Foster Care Reunification
I’ve been trying to catch my breath all week. Every time I think about it, my heart starts beating faster in my chest. My anxiety rises, and my eyes fill with tears.
Our family will forever be different…again.
If you read my post about when she first came, you will know there is something so SPECIAL. about this little girl. She has the ability to capture peoples hearts in a matter of minutes. It is not only me who fell for her hook, line and sinker. My husband, my daughters, her foster grandparents, aunts and uncles. All of us.
She has this smile that lights up a room. Contagious. You cannot help but to smile back at her. This wasn’t always the case.
When Sunflower (nickname) came to us she was a broken little girl. So confused at to what was happening in her life. Pulled from the only people she knows and put into our home. Strangers.
Sunflowers past is colourful. Still many unknowns, but one thing we do know for sure, it was anything but stable. She did not trust adults, especially men. She either broke down crying about food or gobbled it so fast she would choke. She woke up 6-7 times a night asking me to come lay down beside her. Complete fear clouding her bright eyes.
Slowly, she began to trust us. It started with me. She would follow me around like a little puppy dog. If I closed the door when I was going to the bathroom an epic meltdown would ensue because she couldn’t see me. If I went downstairs to bring up a load of laundry she was at my ankles, I would trip over her she was so close. She would not eat unless I was sitting beside her.
Now she runs, laughs, and smiles with ease. She isn’t scared of adults, and she trusts us to meet her needs. She jumps into bed after story time and no longer screams when asked to come for dinner. She happily gets into the bath without screaming and crying.
Everyone that saw how she was when she came, and how she is now is astonished. “She is a whole different kid” they would comment. “She looks so happy”.
We have put 5 long months of hard work into our sweet sunflower. I laid on the floor beside her for weeks until she felt comfortable going to sleep. I helped her through many many epic emotional break downs. I cried when she wouldn’t go near my husband. I rocked her in my arms, reading stories and snuggling. I give her baths and do her laundry. I feed her, I teach her, I love her. And now she is leaving.
This is by far the hardest goodbye. The impact we have made on her life is incredible. She has grown so much and she knows how loved she is. She loves us just as much as we love her, and this move (although she is excited) will be very hard for her. She keeps telling me “don’t worry mommy, I come back”.
As much as I do not want her to go, I am so happy for her family. They have come together as a supportive unit to get sweet sunflower back in their arms!
In the beginning it is so easy to judge the bio family, and not like them because of what you have heard of the child’d story.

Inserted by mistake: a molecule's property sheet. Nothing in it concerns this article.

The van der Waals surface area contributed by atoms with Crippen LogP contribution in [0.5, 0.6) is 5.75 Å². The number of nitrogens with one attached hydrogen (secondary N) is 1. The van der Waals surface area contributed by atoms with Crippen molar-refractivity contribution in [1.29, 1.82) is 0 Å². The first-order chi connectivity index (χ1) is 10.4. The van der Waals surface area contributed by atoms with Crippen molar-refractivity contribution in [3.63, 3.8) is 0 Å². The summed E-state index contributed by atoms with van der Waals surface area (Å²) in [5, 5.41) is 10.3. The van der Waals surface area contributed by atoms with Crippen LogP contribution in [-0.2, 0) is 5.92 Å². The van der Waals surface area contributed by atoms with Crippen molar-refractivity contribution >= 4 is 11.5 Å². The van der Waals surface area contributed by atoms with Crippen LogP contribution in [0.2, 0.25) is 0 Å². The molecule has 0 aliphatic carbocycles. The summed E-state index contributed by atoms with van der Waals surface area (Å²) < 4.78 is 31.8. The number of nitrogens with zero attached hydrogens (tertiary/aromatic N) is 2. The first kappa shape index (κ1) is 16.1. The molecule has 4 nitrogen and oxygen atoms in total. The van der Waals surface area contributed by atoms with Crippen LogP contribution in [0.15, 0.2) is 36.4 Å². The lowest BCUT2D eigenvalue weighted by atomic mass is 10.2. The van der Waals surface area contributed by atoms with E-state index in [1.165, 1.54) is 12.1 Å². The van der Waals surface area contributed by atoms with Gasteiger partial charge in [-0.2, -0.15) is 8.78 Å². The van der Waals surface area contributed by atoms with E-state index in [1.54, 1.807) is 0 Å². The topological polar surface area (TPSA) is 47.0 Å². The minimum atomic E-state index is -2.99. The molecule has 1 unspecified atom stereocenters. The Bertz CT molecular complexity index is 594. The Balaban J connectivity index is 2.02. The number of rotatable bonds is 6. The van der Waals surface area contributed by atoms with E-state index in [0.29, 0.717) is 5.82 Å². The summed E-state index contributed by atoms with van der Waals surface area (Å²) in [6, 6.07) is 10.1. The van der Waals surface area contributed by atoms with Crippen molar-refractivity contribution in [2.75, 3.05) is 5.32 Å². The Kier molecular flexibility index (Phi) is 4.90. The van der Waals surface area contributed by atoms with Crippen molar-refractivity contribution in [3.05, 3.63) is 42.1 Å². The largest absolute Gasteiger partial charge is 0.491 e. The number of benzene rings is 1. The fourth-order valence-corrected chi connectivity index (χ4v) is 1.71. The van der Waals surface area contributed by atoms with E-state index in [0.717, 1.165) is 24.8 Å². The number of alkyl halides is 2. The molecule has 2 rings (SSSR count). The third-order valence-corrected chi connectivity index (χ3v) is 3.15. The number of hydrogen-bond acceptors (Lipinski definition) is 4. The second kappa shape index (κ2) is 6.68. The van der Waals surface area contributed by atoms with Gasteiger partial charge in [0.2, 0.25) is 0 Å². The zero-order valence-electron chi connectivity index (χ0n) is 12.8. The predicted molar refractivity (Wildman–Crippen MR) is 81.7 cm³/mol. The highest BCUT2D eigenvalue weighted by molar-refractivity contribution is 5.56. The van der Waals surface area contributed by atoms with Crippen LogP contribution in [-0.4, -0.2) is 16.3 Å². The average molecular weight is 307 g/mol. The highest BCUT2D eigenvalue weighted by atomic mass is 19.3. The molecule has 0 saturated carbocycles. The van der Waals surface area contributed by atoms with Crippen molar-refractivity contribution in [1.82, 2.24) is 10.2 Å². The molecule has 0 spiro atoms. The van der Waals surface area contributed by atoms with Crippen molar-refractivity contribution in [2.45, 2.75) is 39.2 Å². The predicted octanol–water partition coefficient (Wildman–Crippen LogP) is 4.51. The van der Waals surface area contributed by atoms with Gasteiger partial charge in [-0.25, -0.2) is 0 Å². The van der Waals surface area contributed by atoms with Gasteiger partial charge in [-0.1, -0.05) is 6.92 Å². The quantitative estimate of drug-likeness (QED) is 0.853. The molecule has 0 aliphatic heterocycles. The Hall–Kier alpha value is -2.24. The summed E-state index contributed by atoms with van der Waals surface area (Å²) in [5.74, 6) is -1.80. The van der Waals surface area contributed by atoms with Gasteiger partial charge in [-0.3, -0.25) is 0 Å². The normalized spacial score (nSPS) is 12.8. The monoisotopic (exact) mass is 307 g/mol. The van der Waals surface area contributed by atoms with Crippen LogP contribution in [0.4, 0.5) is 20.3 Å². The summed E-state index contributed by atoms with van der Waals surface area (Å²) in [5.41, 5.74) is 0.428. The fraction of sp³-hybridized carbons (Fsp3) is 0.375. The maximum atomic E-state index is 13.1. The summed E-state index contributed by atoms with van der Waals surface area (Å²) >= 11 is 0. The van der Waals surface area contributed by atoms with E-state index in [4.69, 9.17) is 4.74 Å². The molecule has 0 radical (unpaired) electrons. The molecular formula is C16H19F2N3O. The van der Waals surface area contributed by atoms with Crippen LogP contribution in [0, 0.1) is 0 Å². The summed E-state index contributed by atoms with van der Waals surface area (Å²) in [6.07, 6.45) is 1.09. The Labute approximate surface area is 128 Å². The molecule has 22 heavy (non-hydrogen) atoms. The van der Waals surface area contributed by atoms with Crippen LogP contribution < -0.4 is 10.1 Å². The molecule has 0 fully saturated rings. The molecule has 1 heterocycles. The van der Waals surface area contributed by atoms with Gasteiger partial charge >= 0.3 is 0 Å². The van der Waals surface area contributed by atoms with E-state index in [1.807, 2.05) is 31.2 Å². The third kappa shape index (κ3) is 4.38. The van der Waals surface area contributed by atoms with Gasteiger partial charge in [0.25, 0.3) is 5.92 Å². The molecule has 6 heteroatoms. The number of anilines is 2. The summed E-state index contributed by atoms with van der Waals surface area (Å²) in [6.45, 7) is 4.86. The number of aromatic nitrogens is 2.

As the case develops day by day, you start to learn a lot about the family. The struggles, the battles, the wins. In Sunflower’s case there has been a lot of wins. She is going to a kin placement and they will help her mom to care for her. Her mom has fought hard, shed tears over the loss and is doing EVERYTHING on an extensive list that was required by court order.
This is why we got the news so suddenly. 10 days notice before she leaves.
Usually there is a transition period of at least a month. Starting with extended visits in the home, and then moving to sleepovers. In this case she is just gone. Paperwork moved faster then expected, there is no reason for her to stay in foster care.
The transition period is tough and I am actually quite thankful hers is short. I think that will be better on all of us.
When kids are transitioning home, they are confused, scared and it is quite common to see some regression in behaviours and actions. In Sunflowers case, I think less time to be confused will help her emotional state.
I get asked this question a lot, and I have referenced it several times. It is up to you and the family. Children’s aid certainly doesn’t keep you connected once a child leaves your home.
I think that we will continue to see Sunflower weekly as her family wants to continue bringing her to the gymnastics class I have her enrolled in. I think that is the perfect way for us to say goodbye. Rip it off like a bandaid, but still get to see her once a week.
I have cried a ton over the past few days. I am not myself, I am back to survival mode. When this kind of grief hits me I just feel paralyzed. Walking around in my shadow trying to process my emotions but still keep my cool in front of the kids. I mean they have seen me cry and I think that is a good thing as it solidifies everyones feelings about being sad that she is going. The deep sobbing I try to keep to myself and some brownies!
I have no friends who get this grief. I have met a couple people through my agency who get it, but none of my close friends understand. They are supportive and empathetic but no one truly gets it. That is why I am so thankful to have built this community through my blog and YouTube channel. You guys get it. You cry with me. You know exactly how my broken heart feels.
As we spend the last few days with our girl, we just cherish every moment. The way she runs, the way she smiles, the games she likes to play. Her under developed speech making each word sound utterly adorable. Her cuddles when we read books, and even her epic tantrums. I will miss it all.
I love you Sunflower. You forever have a piece of my heart.
Watch if you would like to see the video…..warning some serious ugly crying awaits you.